D.C. Council Chairman Vincent Gray is known as a friendly, thoughtful man. He’s a politician who is willing to listen to many people and many sides of an issue before making up his mind.
In other words, he’s the opposite of the leader Mayor Adrian Fenty is often criticized of being.
In fact, Gray is so deliberative that your Notebook, among others, has observed that he is too inclined toward thinking rather than acting. Of course, Gray and his mayoral campaign would disagree, but “ponder” is a word that comes easily to mind when reviewing his leadership style.
So what happened with the streetcar debacle?
Last week, as the D.C. Council was lurching toward a budget vote, Gray surprised many by derailing nearly $50 million in spending for the city’s new streetcar system. It was a decision apparently reached in the middle of the night. There were no public discussions, no hearings, no telephone calls to test the waters.
But there was blistering outrage when others found out about it.
Ward 6 Council member Tommy Wells went ballistic. That’s saying a lot for the usually genial, earnest council member. Ballistic. Wells. He fumed at Gray, saying the city could lose tens of millions in federal transportation funds.
But Wells was back to calm after a storm of e-mails, tweets and texts rained upon the chairman and the council and they restored the funds.
“I’m very grateful for the leadership of my colleagues to restore these funds,” Wells said in a formal statement. “This is an investment that connects east and west of the Anacostia River with the next generation of public transportation.”
The real question is whether Gray’s derailing of the trolley system will come back to haunt him in his race against Mayor Fenty. The Gray decision wasn’t deliberative, inclusive or careful.
David Alpert of the blog Greater Greater Washington had helped spread the word that the Gray gambit was sinking the streetcars.
“Our report was very quickly picked up and reconfirmed by many other blogs,” Alpert reported. He wrote that blogs including "DCist, We Love DC, Prince of Petworth, Frozen Tropics, The Hill Is Home, H Street Great Street, Life in Mount Vernon Square, the Sierra Club's Streetcars4DC, and many more asked people to call Gray's office.”
Chairman Gray was left defending his decision. He said he favors streetcars but thought the Fenty administration lacked a clear understanding of how to proceed with conflicting information about track work and design. Gray said he thought a one-year delay would allow the city to get its plans in order.
The Fenty campaign already is pointing to the flash funding flap, saying it's an example of how Gray can get mired in bureaucracy and not see the big picture.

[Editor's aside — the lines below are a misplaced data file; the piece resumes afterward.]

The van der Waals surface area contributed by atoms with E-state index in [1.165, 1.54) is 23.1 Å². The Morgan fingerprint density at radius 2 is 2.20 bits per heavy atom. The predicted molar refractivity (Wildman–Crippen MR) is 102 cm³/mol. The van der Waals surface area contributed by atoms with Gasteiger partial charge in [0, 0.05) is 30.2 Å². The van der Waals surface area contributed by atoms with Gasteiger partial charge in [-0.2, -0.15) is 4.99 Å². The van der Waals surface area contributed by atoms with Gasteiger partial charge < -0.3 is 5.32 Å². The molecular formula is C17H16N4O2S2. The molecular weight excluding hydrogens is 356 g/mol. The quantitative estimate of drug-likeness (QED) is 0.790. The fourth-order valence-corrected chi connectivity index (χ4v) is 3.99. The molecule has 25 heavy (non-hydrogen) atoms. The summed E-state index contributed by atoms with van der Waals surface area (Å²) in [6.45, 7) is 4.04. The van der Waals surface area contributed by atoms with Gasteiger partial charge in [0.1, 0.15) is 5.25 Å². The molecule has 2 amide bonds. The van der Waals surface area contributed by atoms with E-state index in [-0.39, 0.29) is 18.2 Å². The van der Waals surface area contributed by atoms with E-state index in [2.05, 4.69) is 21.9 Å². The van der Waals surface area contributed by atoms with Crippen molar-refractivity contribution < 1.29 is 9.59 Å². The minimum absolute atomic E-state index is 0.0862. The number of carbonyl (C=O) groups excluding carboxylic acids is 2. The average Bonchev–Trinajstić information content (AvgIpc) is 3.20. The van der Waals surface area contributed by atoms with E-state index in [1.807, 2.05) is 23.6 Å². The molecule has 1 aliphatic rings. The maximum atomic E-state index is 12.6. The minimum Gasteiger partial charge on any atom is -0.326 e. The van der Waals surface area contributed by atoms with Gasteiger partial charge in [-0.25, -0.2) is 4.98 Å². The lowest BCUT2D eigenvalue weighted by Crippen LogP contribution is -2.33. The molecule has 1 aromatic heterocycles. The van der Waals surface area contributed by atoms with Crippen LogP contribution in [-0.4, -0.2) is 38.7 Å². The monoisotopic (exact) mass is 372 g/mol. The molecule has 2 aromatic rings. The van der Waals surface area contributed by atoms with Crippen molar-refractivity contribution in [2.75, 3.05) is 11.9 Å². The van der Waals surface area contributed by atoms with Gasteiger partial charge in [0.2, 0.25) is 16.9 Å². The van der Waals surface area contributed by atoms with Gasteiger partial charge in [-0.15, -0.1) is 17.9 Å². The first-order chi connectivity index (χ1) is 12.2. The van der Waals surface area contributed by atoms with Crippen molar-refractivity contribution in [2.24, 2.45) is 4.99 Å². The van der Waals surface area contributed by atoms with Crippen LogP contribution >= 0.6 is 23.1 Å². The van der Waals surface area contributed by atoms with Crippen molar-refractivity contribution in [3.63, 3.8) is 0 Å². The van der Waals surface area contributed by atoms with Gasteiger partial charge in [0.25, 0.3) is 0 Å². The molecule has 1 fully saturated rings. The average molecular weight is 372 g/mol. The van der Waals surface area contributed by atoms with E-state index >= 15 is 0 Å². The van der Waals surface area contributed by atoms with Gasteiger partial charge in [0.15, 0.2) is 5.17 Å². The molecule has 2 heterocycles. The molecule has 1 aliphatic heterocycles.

“So much for transparency and working well with others,” scoffed one senior member of the Fenty campaign.
The campaign trail.
Expect to see the streetcar issue being used against Gray in the H Street NE corridor. People have put up with a lot to get that street rebuilt and tracks laid for the streetcar. Gray should hope that the residents and businesses over there don’t decide to ride him out of town (or at least contention) in the upcoming primary.
WTOP reporter Mark Segraves was emcee at a Ward 6 Democrats awards event last week. He didn’t miss a beat with the streetcar flap.
Chairman Gray arrived late to the festive and well-attended event.
“Vince Gray just got here,” Segraves quipped. “He was late because he was waiting for the streetcar to pick him up in Ward 7.”
The tables of Fenty supporters in the room howled and applauded. Gray frowned.
But Segraves, being the balanced journalist he is, made fun of Fenty, too. The mayor had left before Segraves got in his dig.
“Mayor Fenty was here but had to leave,” Segraves deadpanned. “He ran out of quarters for the meters.” The room erupted in laughter. And with this one, Gray also joined in the laughter. But the Fenty folks booed.
As we were packing to go out of town, we learned that former financial control board chair Alice Rivlin was among a group hosting a fundraiser for Gray at her Ward 3 home.
Rivlin, a resident scholar and leader at the Brookings Institution, told NBC4 in an e-mail why she’s supporting Gray.
“I have great respect for Chairman Gray,” Rivlin wrote. “He is a thoughtful leader who understands the District’s needs, is fiscally responsible and, as mayor, could forge consensus with the council.”
In 2006, Rivlin supported Marie Johns for mayor.
Some folks are already anxious to see who will get The Washington Post endorsement. Some believe Fenty is a certainty. Four years ago, The Post wrote about Fenty’s inexperience but said, “There is reason to believe that his achievements will outweigh his missteps and that the District will be changed for the better as a result of his mayoralty.”
To shake The Post’s position, Fenty would have to make a few more missteps. But Gray has to do better than the streetcar mess to make his own case for being mayor.
The next big event is the June 10 fundraising report. Fenty will show he still has plenty of money. It’ll be up to Gray to show that he’s making an earnest effort to be competitive. No one expects Gray to have bundles of money, but he has to have enough to show that his campaign has momentum. How much is that? We’ll know it when we see it.